U.S. Military Detention Operations in Post-Abu Ghraib Iraq
Rowman and Littlefield, Lanham, Maryland, 2018, 178 pages
Book Review published on: March 22, 2019
The horrifying actions of U.S. service members during the Abu Ghraib scandal (2003-2004) were a black eye for the military. However, they paved the way for future successful detention operations in both Iraq and Afghanistan. Author Jeffrey Meriwether focuses on those successful detention operations in his book U.S. Military Detention Operations in Post-Abu Ghraib Iraq.
Meriwether begins by highlighting the inhumane treatment of detainees prior to the Abu Ghraib scandal. He relives the horrific incidents of abuse captured in well-publicized photographs such as the hooded detainee standing on a box with electric wires attached to his body, Pfc. Lynddie England holding a detainee with a collar and leash, and a detainee staring in horror at a military working dog. Meriwether then transitions to the subsequent actions the United States took to facilitate a successful detention mission in both Iraq and Afghanistan. He discusses key detention operations accomplishments such as changing doctrine, emphasizing the Geneva Conventions, and establishing rule of law (ROL) after the Abu Ghraib scandal.
Key military leaders such as Maj. Gen. John D. Gardner and Maj. Gen. Douglas M. Stone helped shape the future of detention operations. Gardner was an advocate for ROL, which consists of three categories: law enforcement, corrections, and courts with emphasis on the humane treatment of detainees. Stone was also an advocate of humane treatment of detainees. His premise of changing the detainee’s ability to think for themselves by empowering them with the ability to read produced a calming effect in the Theater Internment Facility by enabling them to read the Qur’an for themselves rather than ending up as a prime target for insurgency recruitment. As Stone stated, “the Qur’an was our best weapon.” This was a stark contrast to torturing detainees.
Detention oversight was also significant changed; the military intelligence (MI) community was no longer allowed to use military police (MP) and military working dogs to exploit intelligence collection. MP units no longer worked under the MI command within the Theater Internment Facility, and a general officer was required to oversee detention operations to ensure delineations of responsibilities between MP and MI personnel.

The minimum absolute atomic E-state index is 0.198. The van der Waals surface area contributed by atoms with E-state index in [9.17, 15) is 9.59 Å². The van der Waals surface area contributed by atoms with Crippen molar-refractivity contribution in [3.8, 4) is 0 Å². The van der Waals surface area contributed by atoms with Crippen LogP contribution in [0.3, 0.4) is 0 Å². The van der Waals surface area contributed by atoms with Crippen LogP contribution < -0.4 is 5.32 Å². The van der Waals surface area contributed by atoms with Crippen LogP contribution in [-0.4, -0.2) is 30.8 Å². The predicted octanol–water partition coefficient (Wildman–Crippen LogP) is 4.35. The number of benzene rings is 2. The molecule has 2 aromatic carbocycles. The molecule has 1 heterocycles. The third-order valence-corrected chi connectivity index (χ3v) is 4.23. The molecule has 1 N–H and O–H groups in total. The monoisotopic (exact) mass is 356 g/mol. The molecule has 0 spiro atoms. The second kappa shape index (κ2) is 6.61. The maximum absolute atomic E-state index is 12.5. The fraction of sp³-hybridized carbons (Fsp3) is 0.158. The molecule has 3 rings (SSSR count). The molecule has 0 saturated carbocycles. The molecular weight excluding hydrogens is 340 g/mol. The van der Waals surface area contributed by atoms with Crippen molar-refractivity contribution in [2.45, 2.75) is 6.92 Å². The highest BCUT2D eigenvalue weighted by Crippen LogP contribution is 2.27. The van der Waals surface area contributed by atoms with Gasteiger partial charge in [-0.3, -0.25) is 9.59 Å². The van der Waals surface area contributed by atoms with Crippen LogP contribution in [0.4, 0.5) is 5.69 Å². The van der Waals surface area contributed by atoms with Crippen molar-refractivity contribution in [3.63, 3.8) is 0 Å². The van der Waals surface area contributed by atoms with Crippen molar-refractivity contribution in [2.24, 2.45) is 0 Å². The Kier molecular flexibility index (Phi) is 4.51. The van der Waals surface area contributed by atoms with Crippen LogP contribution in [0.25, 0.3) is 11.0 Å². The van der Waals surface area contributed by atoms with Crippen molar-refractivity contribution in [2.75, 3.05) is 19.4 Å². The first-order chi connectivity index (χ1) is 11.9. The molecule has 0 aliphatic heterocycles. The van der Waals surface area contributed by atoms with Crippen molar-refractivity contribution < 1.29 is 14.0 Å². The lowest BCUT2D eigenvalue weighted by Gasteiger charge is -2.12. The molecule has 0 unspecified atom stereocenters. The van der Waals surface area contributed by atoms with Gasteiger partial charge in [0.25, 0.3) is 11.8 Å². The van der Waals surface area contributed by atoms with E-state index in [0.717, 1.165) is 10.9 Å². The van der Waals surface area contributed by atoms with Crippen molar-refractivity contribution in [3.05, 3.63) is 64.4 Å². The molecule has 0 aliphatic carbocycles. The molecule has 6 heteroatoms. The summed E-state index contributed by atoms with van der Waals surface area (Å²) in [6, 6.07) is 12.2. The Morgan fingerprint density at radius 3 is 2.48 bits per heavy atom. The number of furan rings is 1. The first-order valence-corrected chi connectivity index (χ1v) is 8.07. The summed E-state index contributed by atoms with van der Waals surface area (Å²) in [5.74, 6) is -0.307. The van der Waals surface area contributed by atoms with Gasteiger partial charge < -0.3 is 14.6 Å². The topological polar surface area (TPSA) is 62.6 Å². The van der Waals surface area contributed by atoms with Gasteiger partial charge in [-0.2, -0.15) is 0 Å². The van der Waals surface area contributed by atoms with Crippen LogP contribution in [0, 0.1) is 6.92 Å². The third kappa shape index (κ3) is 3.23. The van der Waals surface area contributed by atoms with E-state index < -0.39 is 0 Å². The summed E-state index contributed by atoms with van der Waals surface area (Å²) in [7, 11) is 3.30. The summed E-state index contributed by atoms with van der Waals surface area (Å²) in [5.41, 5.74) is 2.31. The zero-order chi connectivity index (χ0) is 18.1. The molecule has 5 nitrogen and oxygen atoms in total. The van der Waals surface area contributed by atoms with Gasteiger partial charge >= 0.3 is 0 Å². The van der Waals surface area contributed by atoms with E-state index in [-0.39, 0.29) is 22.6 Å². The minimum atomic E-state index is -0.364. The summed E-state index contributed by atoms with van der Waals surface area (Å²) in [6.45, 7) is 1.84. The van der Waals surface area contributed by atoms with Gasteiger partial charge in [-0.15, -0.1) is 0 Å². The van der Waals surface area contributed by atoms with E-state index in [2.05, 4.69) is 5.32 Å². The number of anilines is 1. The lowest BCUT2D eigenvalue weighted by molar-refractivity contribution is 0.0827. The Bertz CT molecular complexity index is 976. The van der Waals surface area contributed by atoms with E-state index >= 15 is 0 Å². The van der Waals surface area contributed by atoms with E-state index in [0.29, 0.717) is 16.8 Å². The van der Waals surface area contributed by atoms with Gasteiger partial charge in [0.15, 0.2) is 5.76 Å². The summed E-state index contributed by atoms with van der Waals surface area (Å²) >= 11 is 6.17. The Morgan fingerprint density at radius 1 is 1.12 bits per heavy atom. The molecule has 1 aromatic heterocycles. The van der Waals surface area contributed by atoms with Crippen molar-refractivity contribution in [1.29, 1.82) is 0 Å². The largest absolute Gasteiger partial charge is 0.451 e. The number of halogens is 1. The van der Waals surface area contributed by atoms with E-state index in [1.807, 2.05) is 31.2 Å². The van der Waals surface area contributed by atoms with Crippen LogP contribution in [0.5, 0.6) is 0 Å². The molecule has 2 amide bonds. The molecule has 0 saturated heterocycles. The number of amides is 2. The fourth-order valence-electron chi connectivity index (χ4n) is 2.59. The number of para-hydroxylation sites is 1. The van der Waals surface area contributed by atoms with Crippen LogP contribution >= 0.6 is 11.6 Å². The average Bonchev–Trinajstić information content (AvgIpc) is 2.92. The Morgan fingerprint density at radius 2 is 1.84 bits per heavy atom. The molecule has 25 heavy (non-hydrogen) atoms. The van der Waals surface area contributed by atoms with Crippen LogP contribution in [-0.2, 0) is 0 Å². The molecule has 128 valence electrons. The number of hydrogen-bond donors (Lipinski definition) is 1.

Detention operations were significantly lacking in doctrine. Gen. George W. Casey Jr. noted, “Our doctrine didn’t prepare these guys for what they’re dealing with.” Numerous field manuals were created or added into Army and joint doctrines. Field Manual (FM) 3-24, Counterinsurgency, now includes the detention mission and its link to counterinsurgency. FM 3-63, Detention Operations, and FM 2-22.3, Human Intelligence Collector Operations, were published to ensure adherence to humane interrogation.
In 2006, the Department of Defense added a policy that entailed recognition and enforcement of the Geneva Conventions. This greatly assisted with ROL development. Detainee release boards were also established with the overall intent to release detainees in overcrowded internment facilities. Anonymous Iraqi officials and U.S. military officers would vet detainee case files to determine those who were deemed fit to return to society. It was a form of due process and a step in the right direction.
Meriwether spends a lot of time discussing the judicial/court aspect of detention operations. He stresses that there are significant challenges with incorporating ROL into doctrine. There is an enormous amount of “legalese” throughout the book, which made it difficult to digest. One minor error in the book is that Fort McClellan was formerly located in Alabama, not Virginia. I found the Great Law of Peace and the law of war diagram useful. There were numerous organizations Meriwether identified in this book; however, it was not clear who worked for whom. A command chart or diagram would provide clarity.
Lastly, Meriwether discusses variables that impact detention operations. The U.S. military detains people under the law of war, not the ROL. Under the law of war, the enemy is not punished for something they did; instead, the goal is to prevent them from becoming a future threat on the battlefield. Therefore, no courts or criminal proceedings are required. Additionally, status of forces agreements add a layer of uncertainty when trying to establish ROL.
U.S. Military Detention Operations in Post-Abu Ghraib Iraq is worth the read if you are in corrections, the intelligence community, or the military and civilian legal profession. This book is relevant to the security community as it challenges the reader’s thoughts as to whether torture works or if it compromises U.S. military strategy. In essence, how can we go to war over inhumane treatment with other countries if we disregard human rights ourselves?
Book Review written by: Patrick L. Cook, Fort Leavenworth, Kansas